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BACKGROUND: The authors hypothesized that patients developing immune-related adverse events (irAEs) while receiving immune checkpoint inhibition (ICI) for recurrent/metastatic head and neck cancer (HNC) would have improved oncologic outcomes.

METHODS: Patients with recurrent/metastatic HNC received ICI at 2 centers. Univariate and multivariate logistic regression, Kaplan-Meier methods, and Cox proportional hazards regression were used to associate the irAE status with the overall response rate (ORR), progression-free survival (PFS), and overall survival (OS) in cohort 1 (n = 108). These outcomes were also analyzed in an independent cohort of patients receiving ICI (cohort 2; 47 evaluable for irAEs).

RESULTS: The median follow-up was 8.4 months for patients treated in cohort 1. Sixty irAEs occurred in 49 of 108 patients with 5 grade 3 or higher irAEs (10.2%). ORR was higher for irAE+ patients (30.6%) in comparison with irAE- patients (12.3%; P = .02). The median PFS was 6.9 months for irAE+ patients and 2.1 months for irAE- patients (P = .0004), and the median OS was 12.5 and 6.8 months, respectively (P = .007). Experiencing 1 or more irAEs remained associated with ORR (P = .03), PFS (P = .003), and OS (P = .004) in multivariate analyses. The association between development of irAEs and prolonged OS persisted in a 22-week landmark analysis (P = .049). The association between development of irAEs and favorable outcomes was verified in cohort 2.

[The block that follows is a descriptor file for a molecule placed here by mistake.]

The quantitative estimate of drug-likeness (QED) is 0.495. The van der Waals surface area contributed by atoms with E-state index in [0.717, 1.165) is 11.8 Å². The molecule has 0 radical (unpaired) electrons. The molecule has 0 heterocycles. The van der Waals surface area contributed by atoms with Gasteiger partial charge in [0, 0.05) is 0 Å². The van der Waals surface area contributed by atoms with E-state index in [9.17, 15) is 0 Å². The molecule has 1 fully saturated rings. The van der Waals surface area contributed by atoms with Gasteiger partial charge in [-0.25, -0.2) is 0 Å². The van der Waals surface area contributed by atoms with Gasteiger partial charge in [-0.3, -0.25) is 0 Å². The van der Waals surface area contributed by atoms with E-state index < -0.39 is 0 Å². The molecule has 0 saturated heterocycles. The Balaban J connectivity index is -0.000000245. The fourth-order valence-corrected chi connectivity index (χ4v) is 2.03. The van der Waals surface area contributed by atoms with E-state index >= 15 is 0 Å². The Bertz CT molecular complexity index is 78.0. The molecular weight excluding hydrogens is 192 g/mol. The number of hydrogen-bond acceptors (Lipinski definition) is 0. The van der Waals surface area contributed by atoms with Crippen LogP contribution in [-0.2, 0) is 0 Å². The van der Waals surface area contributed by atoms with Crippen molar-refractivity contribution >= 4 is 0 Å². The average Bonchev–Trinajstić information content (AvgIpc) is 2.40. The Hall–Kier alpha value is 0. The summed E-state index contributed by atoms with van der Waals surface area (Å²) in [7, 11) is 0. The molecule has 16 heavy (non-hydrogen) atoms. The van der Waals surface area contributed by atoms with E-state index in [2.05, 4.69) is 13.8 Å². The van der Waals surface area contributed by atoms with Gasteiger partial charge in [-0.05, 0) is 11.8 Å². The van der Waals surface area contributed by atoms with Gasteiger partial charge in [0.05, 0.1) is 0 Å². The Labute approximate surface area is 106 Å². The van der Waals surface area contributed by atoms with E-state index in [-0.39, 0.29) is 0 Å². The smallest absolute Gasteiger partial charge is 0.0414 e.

CONCLUSIONS: The development of irAEs was strongly associated with an ICI benefit, including overall response, PFS, and OS, in 2 separate cohorts of patients with recurrent/metastatic HNC.

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ePub ahead of print



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